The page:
CSP Magazine

Opinion: Participant Vs. Spectator

C-stores are in a great position for humanizing the shopping experience

Earlier this year, our sales team was exploring ways to celebrate recent successes with our customers. The old-school sales veterans immediately defaulted to the idea of a ballgame, while our newer, millennial team was thinking very differently. They suggested an  interactive dining experience with multiple courses, beverage pairings and visits from the chef.

They wanted action over passivity—to be the subject, not the spectator. And this idea won the day with our young customer group.

This concept of the experience vs. the “witness” event seems to define the changing marketplace. A recent study by Eventbrite revealed that 78% of millennials would choose to spend money on an experience or event over buying a physical product. The data shows that they are spending more on life experiences than ever before.

With this in mind, products, brands and retailers that can tap into this new “experience economy” may have the best grasp on the future.

Gravitating to Local

The thirst for an interactive, immersive brand experience is perhaps nowhere better seen than in the exploding beer industry.

There are now 7,000 brewers in the United States, the most in recorded history, and the “brewing experience” is driving much of this growth, with significant consumer interest in how and where beers are made.

“Beer drinkers have always gravitated toward brands and brewers that they feel emotionally connected to,” says industry expert Bump Williams, CEO of Bump Williams Consulting. “More than ever, though, they want to understand who the brewer is, the story behind the brand, the ingredients and genuineness of the brewer’s process.”

Pointing to 2017 brewer and retailer strategies that focus on the consumer demand for local and desire to know a brand’s story, Williams takes a philosophical approach to what is driving the proliferation of brewers, brands and styles: “Maybe it is with the understanding that the beer is made by real people—perhaps your neighbors, people you see every single day going to work, or that live in your hometown. It humanizes the experience.”

Simon Sinek, author of “Start With Why,” proposes that ultimately everything is a human interaction. All sales transactions—be it between distributors, retailers or consumers—are people buying stuff from people. It begins and ends with people.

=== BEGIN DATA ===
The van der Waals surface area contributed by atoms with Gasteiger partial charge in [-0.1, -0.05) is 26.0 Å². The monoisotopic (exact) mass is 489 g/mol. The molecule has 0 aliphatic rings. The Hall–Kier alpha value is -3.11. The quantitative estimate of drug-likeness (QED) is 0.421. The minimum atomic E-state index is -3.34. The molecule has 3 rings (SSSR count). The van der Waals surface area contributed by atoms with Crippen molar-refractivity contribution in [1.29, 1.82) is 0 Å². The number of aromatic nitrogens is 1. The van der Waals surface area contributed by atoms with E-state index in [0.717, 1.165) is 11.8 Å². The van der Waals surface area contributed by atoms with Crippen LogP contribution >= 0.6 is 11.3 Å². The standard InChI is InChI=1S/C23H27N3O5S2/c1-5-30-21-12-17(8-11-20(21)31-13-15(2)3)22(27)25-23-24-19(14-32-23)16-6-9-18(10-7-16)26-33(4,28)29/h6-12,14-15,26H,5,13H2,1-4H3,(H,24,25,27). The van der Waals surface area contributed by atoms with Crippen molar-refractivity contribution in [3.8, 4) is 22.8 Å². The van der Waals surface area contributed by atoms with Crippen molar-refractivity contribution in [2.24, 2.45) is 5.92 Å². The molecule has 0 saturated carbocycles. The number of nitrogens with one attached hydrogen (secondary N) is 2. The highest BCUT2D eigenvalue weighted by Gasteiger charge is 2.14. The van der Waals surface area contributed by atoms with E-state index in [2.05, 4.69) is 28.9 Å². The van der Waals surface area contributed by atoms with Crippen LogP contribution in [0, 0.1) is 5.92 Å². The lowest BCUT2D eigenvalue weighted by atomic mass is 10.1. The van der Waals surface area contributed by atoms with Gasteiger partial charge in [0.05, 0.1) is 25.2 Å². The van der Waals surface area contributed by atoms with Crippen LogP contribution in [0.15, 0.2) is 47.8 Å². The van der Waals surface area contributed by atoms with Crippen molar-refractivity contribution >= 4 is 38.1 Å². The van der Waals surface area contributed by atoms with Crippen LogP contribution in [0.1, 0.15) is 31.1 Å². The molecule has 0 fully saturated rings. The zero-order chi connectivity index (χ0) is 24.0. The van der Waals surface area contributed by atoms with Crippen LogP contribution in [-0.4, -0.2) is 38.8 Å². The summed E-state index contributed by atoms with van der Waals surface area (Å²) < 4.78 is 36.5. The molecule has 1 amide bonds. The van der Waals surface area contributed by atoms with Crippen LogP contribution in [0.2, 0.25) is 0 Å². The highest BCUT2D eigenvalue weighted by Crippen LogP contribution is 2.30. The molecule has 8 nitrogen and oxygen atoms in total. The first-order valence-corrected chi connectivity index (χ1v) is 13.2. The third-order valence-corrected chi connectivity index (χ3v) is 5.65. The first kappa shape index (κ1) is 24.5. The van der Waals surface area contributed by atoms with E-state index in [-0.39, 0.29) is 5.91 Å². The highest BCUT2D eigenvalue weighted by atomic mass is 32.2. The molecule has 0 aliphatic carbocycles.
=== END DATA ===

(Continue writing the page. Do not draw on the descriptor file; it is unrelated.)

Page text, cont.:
As the most-shopped channel, c-stores are in a great position for humanizing the shopping experience. Daily contact with more than 160 million Americans, one person at a time, fulfilling basic needs for fuel, food, drink and other necessities 24 hours a day, is a huge opportunity to meet that desire for active experiences and connections.

Look at REI, where the outdoor experience comes to life. The knowledge of the store associates shines like a beacon of experience and expertise, which makes REI a trusted choice for consumers when they seek outdoor-adventure supplies.

Consider It Ironic

E-commerce, drone deliveries, self-checkout and new Amazon stores [CSP—Feb. ’17, p. 28] are where consumers can shop and never have to look anyone in the eye or even come in contact with another human. There is not a lot of “experiential” human interaction going on with these transactions. Human contact can be the c-store point of difference.

Perhaps the growth in c-store foodservice validates that the industry continues to be on the right track by zeroing in on products that are enhanced by a human touch.

As “America’s neighborhood store,” c-stores are clearly in a position to make each customer’s trip a great part of their daily experience.

In reality, it’s a challenge to deliver an “experience” in a high-speed convenience environment. The key is to create ways for consumers to identify themselves as part of experiences that are meaningful to them.

Investing in local activities, whether it be sampling, local charities or neighborhood events, is more relevant than ever in this environment.

In light of technological disruptors, we must continue to look for ways to enhance the neighborhood shopping experience. Seeking ways to make it easier for the folks who work in our stores may mean we allow people do what they do best in being a great neighbor, 24/7.

Joe Vonder Haar is CEO and founding partner of iSee Store Innovations LLC. Reach him at joev@iseeinnovation.com.

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